From a Coffee Shop in White Suburbia

Michael Saltouros

Image of

Michael Saltouros

"bacons on it's way," says the tall greek
behind the counter through his thick mustache,
which i can only guess contains years of scarred choke smoke and
failed marriage vows, coated in grease that soars in the air
and shimmies its way into the pores underneath his brown eyes
like mine, as jewel-osco bags filled with tanqueray bottles
drag the lids down. his name is probably george
or gus.

the aroma of my black coffee mixes with
the smell of the old man's leather jacket next to me,
years of closet posing, hanging out on the wire waiting to never
be washed. the local high school's hockey team just walked
in and expects to be seated immediately.

but did you know that if the cup is blacker than the
roast, when you finish you can see your reflection at
the bottom?
can you read my eyes the same way you read your tea leaves?
it's not hard. they're looking for answers, like
where the hell is the corn guy, blasting mariachi tunes and waiting
to glaze my pork rinds with his signature sauce?

it's okay, i still have the tapatío for my eggs,
so when the bacon fat is done sizzling on the stove, spraying into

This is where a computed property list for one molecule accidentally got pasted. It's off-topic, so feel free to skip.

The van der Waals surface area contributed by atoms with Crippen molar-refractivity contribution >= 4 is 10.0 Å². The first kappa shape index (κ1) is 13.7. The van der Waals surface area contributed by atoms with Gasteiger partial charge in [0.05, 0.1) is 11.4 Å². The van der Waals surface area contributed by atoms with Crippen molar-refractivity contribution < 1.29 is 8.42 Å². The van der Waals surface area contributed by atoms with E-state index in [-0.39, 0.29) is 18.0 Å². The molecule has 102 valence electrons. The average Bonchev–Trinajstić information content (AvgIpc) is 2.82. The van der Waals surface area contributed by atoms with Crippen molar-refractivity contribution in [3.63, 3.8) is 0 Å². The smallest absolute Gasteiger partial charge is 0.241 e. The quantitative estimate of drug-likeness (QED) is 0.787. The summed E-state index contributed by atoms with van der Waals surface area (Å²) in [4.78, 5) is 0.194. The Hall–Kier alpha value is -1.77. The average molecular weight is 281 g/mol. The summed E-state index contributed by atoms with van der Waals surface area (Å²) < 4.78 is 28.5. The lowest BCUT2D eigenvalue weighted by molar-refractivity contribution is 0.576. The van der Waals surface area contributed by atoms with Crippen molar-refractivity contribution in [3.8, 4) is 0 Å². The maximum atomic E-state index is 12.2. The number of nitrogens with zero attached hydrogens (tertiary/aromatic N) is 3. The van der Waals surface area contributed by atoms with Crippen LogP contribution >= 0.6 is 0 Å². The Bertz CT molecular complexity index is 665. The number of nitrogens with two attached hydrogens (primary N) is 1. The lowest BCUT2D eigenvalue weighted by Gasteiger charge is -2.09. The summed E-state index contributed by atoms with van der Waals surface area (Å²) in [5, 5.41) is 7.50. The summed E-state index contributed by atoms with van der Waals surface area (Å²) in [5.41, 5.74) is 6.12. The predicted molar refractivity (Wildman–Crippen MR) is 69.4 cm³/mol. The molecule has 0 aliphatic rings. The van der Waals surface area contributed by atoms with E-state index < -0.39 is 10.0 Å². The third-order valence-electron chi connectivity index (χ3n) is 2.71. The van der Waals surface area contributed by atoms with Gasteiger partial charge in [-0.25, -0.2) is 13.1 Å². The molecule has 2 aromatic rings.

george/gus's eyes, i'll be here for my meal, though the
hockey team will have left by then because
15 minutes is too damn long of a wait.

i'll be honest with you now:

i'm the darkest one here, and i'm white, or at least that's what
the blackened bubble on my ACT reads. but i forgot to shave
so the old man next to me defiling in his shit brown leather jacket
looks at me funny, like he's scared i'm going to steal the tip he left
for the waitress. that's wrong, right? to assume what i'm not:
a thief, or a mexican. to him, what's the difference, though?

next time someone asks you where the
white people safe spaces are,
direct them to the seat my ass is keeping warm for them.

From the Red Cedar Review, issue 53. For more information on this author at the time of this publication, and other online issues of this publication go to:

Explore the power of words

Select your story